My Cloud PR4100 Firmware Analysis


dude, keep it up. I find it very enjoyable reading about what you have discovered.

I say 100% thank you…please keep it up. or send to me privately.


aww that’s really unfortunate… I enjoy reading this thread and I’d like to contribute. I got my PR4100 just this week but I’m ready to get my hands dirty :slight_smile:


Hey mate,

I have actually found all this an interesting read and also on the bits on recovery of your unit via USB. I’ve actually got an EX4100 and not the same model as yours but do definitley find this interesting none the less.

Thanks for putting this together and if you do decide to change your mind on it, I’m happt to look over the EX4100 and offer similar insights.




This thread has been one of the most enjoyable reads I have encountered in a forum. A lot of what you have posted is above and beyond my level of expertise. However, I get the idea and was checking up on your findings with regularity. I would absolutely love to continue reading abut your findings. Please reconsider and continue with the updates. I own the PR4100 which I use primarily for PLEX and have no problems with it in this respect, but agree the firmware is a disaster when compared to the flexibility of my Synology NAS.


@dswv42 you gave some examples about mounting wd_config but did you make any changes to the squashfs yet?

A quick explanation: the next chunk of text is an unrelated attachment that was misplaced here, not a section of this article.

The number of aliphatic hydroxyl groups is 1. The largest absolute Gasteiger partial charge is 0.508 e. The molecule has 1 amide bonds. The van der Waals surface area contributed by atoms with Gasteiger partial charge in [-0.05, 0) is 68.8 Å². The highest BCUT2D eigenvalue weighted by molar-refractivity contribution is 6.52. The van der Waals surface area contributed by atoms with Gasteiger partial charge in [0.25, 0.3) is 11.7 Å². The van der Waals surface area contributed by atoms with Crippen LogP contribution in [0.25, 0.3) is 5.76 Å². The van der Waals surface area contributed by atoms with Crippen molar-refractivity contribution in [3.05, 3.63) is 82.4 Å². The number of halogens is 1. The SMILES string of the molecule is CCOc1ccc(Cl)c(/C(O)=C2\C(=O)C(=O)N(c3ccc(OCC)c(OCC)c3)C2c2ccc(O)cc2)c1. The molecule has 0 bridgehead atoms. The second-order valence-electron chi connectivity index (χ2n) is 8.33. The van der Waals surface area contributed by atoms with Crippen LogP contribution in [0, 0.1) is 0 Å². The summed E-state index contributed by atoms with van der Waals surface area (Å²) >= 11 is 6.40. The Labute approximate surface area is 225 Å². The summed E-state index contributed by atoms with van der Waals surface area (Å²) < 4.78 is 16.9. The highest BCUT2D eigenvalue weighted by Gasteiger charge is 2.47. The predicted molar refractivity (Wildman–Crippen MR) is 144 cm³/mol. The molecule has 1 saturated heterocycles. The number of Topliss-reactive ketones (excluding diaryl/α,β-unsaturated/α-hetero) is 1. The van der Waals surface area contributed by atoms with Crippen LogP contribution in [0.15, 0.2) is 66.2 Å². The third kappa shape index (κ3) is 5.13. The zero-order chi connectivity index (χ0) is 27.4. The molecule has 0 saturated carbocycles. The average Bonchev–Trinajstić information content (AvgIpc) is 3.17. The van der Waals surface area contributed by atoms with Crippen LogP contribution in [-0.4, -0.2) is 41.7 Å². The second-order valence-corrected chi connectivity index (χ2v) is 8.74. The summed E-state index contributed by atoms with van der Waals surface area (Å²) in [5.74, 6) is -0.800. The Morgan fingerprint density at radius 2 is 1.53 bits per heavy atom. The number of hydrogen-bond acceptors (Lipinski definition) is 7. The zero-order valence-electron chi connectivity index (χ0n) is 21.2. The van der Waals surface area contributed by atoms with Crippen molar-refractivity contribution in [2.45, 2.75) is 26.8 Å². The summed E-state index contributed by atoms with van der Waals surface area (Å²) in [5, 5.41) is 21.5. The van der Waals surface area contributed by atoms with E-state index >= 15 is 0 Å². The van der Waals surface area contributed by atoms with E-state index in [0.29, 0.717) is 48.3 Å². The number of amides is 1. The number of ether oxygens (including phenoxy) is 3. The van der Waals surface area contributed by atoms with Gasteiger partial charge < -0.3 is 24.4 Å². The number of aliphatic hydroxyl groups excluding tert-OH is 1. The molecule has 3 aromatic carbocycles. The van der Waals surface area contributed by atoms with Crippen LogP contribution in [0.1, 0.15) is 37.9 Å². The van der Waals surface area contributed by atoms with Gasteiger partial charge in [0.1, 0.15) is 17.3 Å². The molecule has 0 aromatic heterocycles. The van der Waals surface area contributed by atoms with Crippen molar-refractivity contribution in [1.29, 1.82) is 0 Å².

What happens when it doesn’t pass the CRC check on boot (in case you would’nt update the CRC)?


Yes, I’ve made changes to the SquashFS (image.cfs) file, but that’s an integral part of the firmware build process. I’ve also built and tested custom kernels, etc…


I’m currently going through the hell of building the open source packages… Would you mind sharing your scripts via PM to save me some time? Doesn’t matter if it’s incomplete or a bit crude, but I don’t like going through this mess knowing that someone has cleared the path before :slight_smile:

I’d like to install OMV or plain debian on this box… 2 GB flash is sufficient as system disk, I just need to setup the logcollection to be RAM only. I have the USB-TTL cable and GRUB access but I intend to create a headless installer (iso with preseed config).
My main issue now is the fancontroller… it is spinning at full speed. lm-sensors is not able to relax the fan with PWM.
Then I tried to copy wdtmsd (wd thermal monitor svc daemon) with all its dependencies but it fails to insmod /opt/wd/kmodules/rstbtn.ko … any way to build this myself?


Building packages and/or installing a different OS is tricky business, largely because there are so many different variables one must take into consideration. Likewise, some of the hardware (fan, display, etc) seems to be controlled with compiled binary files, where WD conveniently neglected to provide the source code.


I got around the failing insmod by using a forced modprobe. However I realized all my efforts may be wasted on the reset button (rstbtn.ko), an I2C button like here.
The reset button is not that important to me…
I want the WD hardware service daemon (wdhws) and other binaries in /opt/wd/bin such as temperature monitor (wdtms) and power monitor in my other kernel.

@dswv42 Did you get the WD temperature and power management binary blobs working in your custom kernel?

I copied all the files used in the /etc/init.d/S14wdhws script and the wdhws logs in syslog

wdhws: starting wdhw service with config_file=/etc/wd/sprite-wdhw.xml
wdhws: wdhw_service
wdhws: start
wdhws: launch
wdhws: run

However it shuts down without any error or warning :frowning:
The other services need the wdhws to be running…

ldd /opt/wd/bin/wdhws

Shows that all libraries have a match, however most of them come from the newer kernel.